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Delaware Anna’s Hummingbird – Then and Now

Alex Lamoreaux|

The Anna's as it looked in January (Photo by Alex Lamoreaux)

The Anna’s as it looked in January (Photo by Alex Lamoreaux)

Read some newer info about the identification of this bird.

During the late fall of 2012 it seemed almost as if a western hummingbird invasion was occurring across the eastern states, with hundreds of reports of Rufous Hummingbirds visiting people’s yards in addition to multiple reports of Allen’s, Black-chinned, Calliope, Costa’s, and Anna’s. In November of 2012, an Anna’s Hummingbird was discovered at a home in Newark, Delaware which turned out to be the state’s first record! My friends and I were able to stop by and see the hummingbird on January 2nd, and I posted some photos and info from that day, which you can see at this link. At that time, the bird had already been captured and banded by licensed hummingbird banders, when it was identified as an immature female. Now, six months later, the hummingbird is still being seen and it is anything but the dull, supposed female that it was determined to be originally. Tom Johnson stopped to see the bird on April 1st and took the photos below. As you can see, the little hummer has completely transformed, having molted in a stunning pink gorget and crown! It is now clear that Delaware’s first Anna’s Hummingbird is an immature male. Additional photos taken by Tom can be seen at his Flickr site.

Immature male Anna’s Hummingbird – Newark, DE (Photo by Tom Johnson)

Immature male Anna's Hummingbird - Newark, DE (Photo by Tom Johnson)

Immature male Anna’s Hummingbird – Newark, DE (Photo by Tom Johnson)

About the Author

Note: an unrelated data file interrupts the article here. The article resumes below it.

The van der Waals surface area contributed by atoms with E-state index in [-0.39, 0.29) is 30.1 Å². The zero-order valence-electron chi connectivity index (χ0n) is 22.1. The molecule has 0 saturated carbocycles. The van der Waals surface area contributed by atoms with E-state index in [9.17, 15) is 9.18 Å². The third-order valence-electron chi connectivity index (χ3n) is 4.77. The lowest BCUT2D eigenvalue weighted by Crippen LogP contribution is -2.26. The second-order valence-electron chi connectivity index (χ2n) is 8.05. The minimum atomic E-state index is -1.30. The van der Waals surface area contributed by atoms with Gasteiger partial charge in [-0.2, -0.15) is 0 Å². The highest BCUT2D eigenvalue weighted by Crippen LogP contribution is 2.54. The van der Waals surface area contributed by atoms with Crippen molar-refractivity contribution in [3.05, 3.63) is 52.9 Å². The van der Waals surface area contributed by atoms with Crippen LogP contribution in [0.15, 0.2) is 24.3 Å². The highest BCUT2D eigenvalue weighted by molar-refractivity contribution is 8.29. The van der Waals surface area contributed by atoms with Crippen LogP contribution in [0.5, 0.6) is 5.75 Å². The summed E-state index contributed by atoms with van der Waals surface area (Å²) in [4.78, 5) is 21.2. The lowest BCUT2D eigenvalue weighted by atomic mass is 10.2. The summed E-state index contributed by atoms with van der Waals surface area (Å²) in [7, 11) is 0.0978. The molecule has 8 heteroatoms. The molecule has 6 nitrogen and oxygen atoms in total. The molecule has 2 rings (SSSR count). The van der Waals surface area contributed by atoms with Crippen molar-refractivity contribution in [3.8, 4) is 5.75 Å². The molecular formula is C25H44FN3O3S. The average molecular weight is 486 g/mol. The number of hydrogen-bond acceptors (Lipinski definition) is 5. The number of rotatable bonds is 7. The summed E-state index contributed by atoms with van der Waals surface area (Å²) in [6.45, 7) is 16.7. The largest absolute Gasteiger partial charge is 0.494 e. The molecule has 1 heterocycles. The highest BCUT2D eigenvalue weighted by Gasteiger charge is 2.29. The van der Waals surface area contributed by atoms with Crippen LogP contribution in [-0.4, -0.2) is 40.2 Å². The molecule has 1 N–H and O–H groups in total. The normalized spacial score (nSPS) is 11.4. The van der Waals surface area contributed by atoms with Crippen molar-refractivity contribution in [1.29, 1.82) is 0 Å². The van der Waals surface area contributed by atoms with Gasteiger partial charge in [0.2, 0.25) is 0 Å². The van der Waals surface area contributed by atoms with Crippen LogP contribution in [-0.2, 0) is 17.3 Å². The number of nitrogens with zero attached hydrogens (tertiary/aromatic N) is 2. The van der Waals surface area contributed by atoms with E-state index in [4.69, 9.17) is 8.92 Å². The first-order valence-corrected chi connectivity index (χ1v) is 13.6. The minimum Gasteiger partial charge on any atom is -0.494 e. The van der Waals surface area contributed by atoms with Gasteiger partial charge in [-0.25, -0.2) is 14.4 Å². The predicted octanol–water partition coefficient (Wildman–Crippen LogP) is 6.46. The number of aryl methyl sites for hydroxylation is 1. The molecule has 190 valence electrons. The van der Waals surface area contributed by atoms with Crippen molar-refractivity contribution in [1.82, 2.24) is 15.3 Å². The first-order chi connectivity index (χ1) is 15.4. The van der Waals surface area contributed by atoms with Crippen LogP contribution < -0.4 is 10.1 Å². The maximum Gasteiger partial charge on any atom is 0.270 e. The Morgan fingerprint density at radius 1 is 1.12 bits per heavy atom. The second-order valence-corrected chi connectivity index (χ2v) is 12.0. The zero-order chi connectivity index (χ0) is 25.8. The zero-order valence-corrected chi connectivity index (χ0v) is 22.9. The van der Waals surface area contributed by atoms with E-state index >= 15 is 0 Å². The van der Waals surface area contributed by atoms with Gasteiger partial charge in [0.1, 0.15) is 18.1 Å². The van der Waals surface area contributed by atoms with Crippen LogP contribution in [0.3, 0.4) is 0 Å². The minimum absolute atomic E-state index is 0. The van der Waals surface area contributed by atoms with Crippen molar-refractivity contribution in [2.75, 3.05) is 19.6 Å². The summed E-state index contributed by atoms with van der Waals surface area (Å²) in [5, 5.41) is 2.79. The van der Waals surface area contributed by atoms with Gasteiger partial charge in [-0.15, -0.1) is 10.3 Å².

Alex Lamoreaux

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Alex Lamoreaux has been an avid birder and naturalist since he was a youngster, growing up exploring the farmland and Appalachian ridges near Hershey, Pennsylvania. He attended Penn State University, studying wildlife biology. Alex has traveled extensively throughout North America, Central America, and South Africa and is a freelance nature tour guide, field biologist, and wildlife photographer. Alex has worked on wildlife research projects ranging from Whimbrel migration along the coast of Virginia to Yellow-billed Cuckoo nesting in the desert southwest. He has been the migration counter at the Hawk Ridge Bird Observatory for the past two fall seasons, documenting the massive visible migration of raptors and songbirds along Lake Superior. Alex loves to share his knowledge of nature, and strives to bring the birding community together to share in the fun that studying birds and wildlife has to offer. He has helped to organize and coordinate birding events in his home state of Pennsylvania and beyond. Contact Info Alex Lamoreaux aslamoreaux@gmail.com (717) 943-7086